Most folks involved in Sales and Operations Planning (S&OP) for supply chain management have heard the terms “optimization” or “linear programming” with regards to supply planning and have cringed at the sound. Over the past few years a new “cringe” worthy term has emerged – “machine learning” which is sometimes used with the term predictive analytics or data mining.

The purpose of the material below is not to explain optimization or machine learning, but to provide an easy to follow example from numerical methods applied to high school algebra to illustrate the key computational principle that supports important decision technologies.  We will see it as Generate,Test,Next.

To illustrate Generate, Test, Next we will use a typical problem from high school algebra involving two simultaneous equations.  For the latest performance of High Octane we sold 1000 tickets and the total revenue was \$7300. The cost of an adult ticket was \$8.50 and senior ticket was \$4.50. How many tickets of each kind were sold? (If you are thinking why didn’t you keep track of this to start – a very reasonable question) To solve this problem all we need to do is follow four simple steps:

1. Investigate the problem to understand key decision and relationships. In this case this step is handled by the word problem description itself.
2. Identify the decision variables – what is the unknown that we want to figure out from our detective work!
3. Write a set of equations that describe the relationships between the decision variables.
4. Send these equations to a “solver” that does the leg work to find the values for the variables that makes each equation “true”.

Part 2: Define the Decision Variables or Unknowns

• x be the number of adult tickets
• y be the number of senior tickets

Part 3: Write the Relationships between These Variables, Number of Tickets Sold, and Total Revenue as Two Equations. That is Translate the Word Description into a Math Description

Equation 1: handles total number of ticket relationship:   x + y = 1000

Equation 2: handles total money collected:  8.5x + 4.5y = 7300

1.0x + 1.0y = 1000 (equation 1)

8.5x + 4.5y = 7300 (equation 2)

Part 4: Using a Solver to Find the Solution

To finish the puzzle, we simply need to find a value for x (number of adult tickets sold) and y (number of senior tickets sold) that makes both equations true.  For this step we go visit the math genies to get a solver.  As it turns out there are multiple solvers

Solver Option 1: Method from High School Algebra

In high school, you would learned a method called Symbolic Manipulation (pretty fancy term). Now in algebra you would play with these two equations to find the value of x and y that makes both equations true.

• We solve equation (1) for y
1.0x + 1.0y = 1000
y = 1000 – 1.0x
• Substitute the equation for y into equation 2 and solve for x
8.5x + 4.5y = 7300
8.5x + 4.5(1000 – 1.0x) = 7300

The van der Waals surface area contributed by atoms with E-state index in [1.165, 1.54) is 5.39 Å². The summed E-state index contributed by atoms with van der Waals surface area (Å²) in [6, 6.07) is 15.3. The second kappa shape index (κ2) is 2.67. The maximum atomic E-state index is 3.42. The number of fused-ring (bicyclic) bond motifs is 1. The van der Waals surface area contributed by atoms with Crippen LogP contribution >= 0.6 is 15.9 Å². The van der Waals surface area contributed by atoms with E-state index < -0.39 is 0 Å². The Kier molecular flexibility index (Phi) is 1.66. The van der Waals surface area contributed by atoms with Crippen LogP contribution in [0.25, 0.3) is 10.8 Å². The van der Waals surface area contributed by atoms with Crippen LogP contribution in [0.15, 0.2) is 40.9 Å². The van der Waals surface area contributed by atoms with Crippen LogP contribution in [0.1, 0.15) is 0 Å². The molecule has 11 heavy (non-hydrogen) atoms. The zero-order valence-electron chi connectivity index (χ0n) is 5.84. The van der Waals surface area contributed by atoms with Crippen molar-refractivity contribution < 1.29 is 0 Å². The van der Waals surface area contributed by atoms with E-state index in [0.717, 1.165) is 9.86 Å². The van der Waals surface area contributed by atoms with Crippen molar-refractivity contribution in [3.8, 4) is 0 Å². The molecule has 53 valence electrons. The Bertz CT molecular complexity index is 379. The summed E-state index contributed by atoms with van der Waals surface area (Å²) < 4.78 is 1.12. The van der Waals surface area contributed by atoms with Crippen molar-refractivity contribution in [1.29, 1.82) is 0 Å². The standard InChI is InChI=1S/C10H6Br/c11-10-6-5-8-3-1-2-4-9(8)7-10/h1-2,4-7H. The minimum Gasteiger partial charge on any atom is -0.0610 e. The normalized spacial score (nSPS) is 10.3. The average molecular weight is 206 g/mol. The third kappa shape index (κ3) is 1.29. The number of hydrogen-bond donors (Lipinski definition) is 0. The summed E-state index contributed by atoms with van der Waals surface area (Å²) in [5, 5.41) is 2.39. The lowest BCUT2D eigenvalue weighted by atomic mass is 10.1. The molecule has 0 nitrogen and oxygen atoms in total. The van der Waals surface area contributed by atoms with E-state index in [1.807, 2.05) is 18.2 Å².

8.5x + 4.5(1000) – 4.5(1.0x) = 7300
8.5x + 4500 – 4.5x = 7300
8.5x – 4.5x = 7300 – 4500
4.0x = 2800
x = 2800/4 = 700.
• Use the value for x (700) to calculate y
y = 1000 – 1.0x
y = 1000 – 1.0(700) = 1000 – 700 = 300

The answer is 700 adult tickets (x) and 300 senior tickets (y) were sold, when we put these values into equations (1) and (2), we find both are true.

The two equations are:

1.0(700) + 1.0(300) = 1000    (equation 1)

8.5(700) + 4.5(300) = 7300    (equation 2)

Solver Option 2:  Gauss-Seidel method (Better for Computer)

• We take the 2 equations previously defined and solve one for x and the other for y
The two equations are:
1.0x + 1.0y = 1000 solving for y: y = 1000 – 1.0x       (eq 1)
8.5x + 4.5y = 7300 solving for x: x = (7300 – 4.5y)/8.5 (eq 2)

With these two equations we “Generate, Test, and Next” – let’s look at the details.

1. We generate an initial estimate of x (number of regular tickets sold). Often any estimate works, we will use some reasonable value, in this case 500 since the total number of tickets sold is 1000.
2. We use this value for x (500) and equation 1 solved for y (= 1000 – 1.0x) to calculate 1.  We have y = 500 (=1000 – 500).
3. We use equation 2 to generate a new estimate for x from equation 2 solved for x.  This value is 594.117 (= (7300 – 4.5(500))/8.5).
4. We compare the old estimate for x of 500 with the new estimate of x (594.118) calculate the difference which is 94.118 (= absolute value of (500 – 594.118).
5. We test, if the difference is small enough, we stop.  If the difference is large, we go to next – generate another estimate of x, repeating the process above.
6. We solve for y using the new estimate of x.  y= 405.882 (=1000 – 594.118), then solve for x using equation 2, generating a new estimate for x which is 643.995.
7. This continues until the difference between the successive estimates of x is small enough.
8. Or this method does not “converge” – a fancy terms for not working. A topic for another time!

Table 1 has the result from 22 iterations.